I don’t know if it was because the weather was so incredibly gorgeous, or the town so delightful, or just being there…but it was really idyllic!
Where to start. Well, the day itself was made up of blue skies, brilliant sunshine and everything looked clean and shiny. The steps down to Bembridge Beach were surrounded by lush green vegetation with trees in full foliage and a view of the ocean to die for.
A pebble beach prompted poignant and wonderful memories of seasides while I lived as a child in England.
The sea was crystal clear.
We were checking out the New Bembridge Lifeboat Station when a sudden emergency galvanized the group of lifeboat volunteers into action, getting the lifeboat out and on the ocean, headed towards who knows what catastrophe. I was just glad the day was sunny and calm for them…and thankful the situation wasn’t life threatening.
Towards the end of the day, we stopped in an old English pub – and I mean an OLD English pub, The Crab & Lobster.
The walls must have been four feet thick, history embedded in every stone…and the ambience was such, you wanted all pubs to be just like this one. We had a half pint in the half-light…I just loved it, so happy in such a perfect place.
Waking up, as usual, much too late for the hotel’s breakfast (I think I managed one during my time at Yelf’s), I wandered outside to the corner café for breakfast and just to kick back looking at the big green buses passing by, along with a motley variety of the town’s inhabitants and tourists. I had a perfectly lovely view, and drank in my latte, drinking in every minute of the morning. One note: I miss the big red buses that used to populate England from end to end. Now we only see them in London.
A while later, I met Joanna and she drove us to Shanklin, yet another small delightful village where once upon a time, her mother (and one of my oldest friends), had lived.
We stopped to take in an old church and its wychgate – a word that has always fascinated me and I finally got to see what one looked like.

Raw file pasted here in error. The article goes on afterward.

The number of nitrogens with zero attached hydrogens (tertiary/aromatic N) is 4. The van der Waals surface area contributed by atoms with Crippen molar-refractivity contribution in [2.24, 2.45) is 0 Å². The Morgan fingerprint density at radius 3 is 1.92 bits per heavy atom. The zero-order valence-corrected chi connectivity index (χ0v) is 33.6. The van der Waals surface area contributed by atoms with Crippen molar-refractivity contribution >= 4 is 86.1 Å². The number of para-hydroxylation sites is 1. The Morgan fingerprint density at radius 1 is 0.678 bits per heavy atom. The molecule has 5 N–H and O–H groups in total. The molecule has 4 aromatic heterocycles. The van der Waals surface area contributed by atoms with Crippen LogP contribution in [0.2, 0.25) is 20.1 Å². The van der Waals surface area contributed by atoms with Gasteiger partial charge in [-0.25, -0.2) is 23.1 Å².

The ubiquitous red post boxes dotted the area, a British icon that, thankfully, is still in use.
Flowers were blooming (freesias here, Mum’s favorite flower) and the day was windblown and blue.
After wandering here, there and everywhere, we rambled to the front, where the glorious blue seas, white clouds and green fences made a beautiful picture.
A woven lattice fence bordered one of the island’s dwellings…these are really intricate pieces of art, and so charming. Wish I could build one back home…
And then a drive through Shanklin (see below)… a lovely English village on an island chock-full of them.
We drove back to Yelf’s, where Joanna and I had dinner in its delightful small pub, and a good natter about “old times” (we go back years!)
And so the end of another perfect day.
One of Ryde’s most historic landmarks is the monastery Quarr Abbey and Farm, home to a small group of Benedictine monks, and a haven for wildlife and plants.
It is a walk back in time…from the ancient buildings including the Abbey itself to homes built on the property, and the working farm …all in all, a magical experience. The weather on our visit this day was slightly overcast, making the green of the countryside glow like neon against a lavendar-gray sky.
The grounds are so tranquil. We sat inside the church and meditated.
Vines, flowers and flowering shrubs are everywhere.
As we wandered through the farm, ducks and geese crossed our path. Machinery sat silently by.
We rambled through leaf-strewn paths, (one of my favorite pictures above) in the hush of the woods that cover the grounds.
Visited with a writer friend of J&J’s who lived in one of the old cottages that seemed to have evolved from the surrounding nature.
I guess you could say: Another perfect day.
And so it was time to leave. Leaving England always puts a lump in my throat.
I caught the ferry from Ryde back to the mainland, and taxied to London, where I was staying again at the Kensington Hotel (one of my favorite hotels ever).
As I gazed out of my hotel window at the rooftops of wonderful London, I wished I were Mary Poppins, floating over the chimney pots!
A lovely end to a magical trip! Thanks forever to John and Joanna. I love the continual discovery of new and delightful and exquisite areas of England….an England that never ceases to enchant me.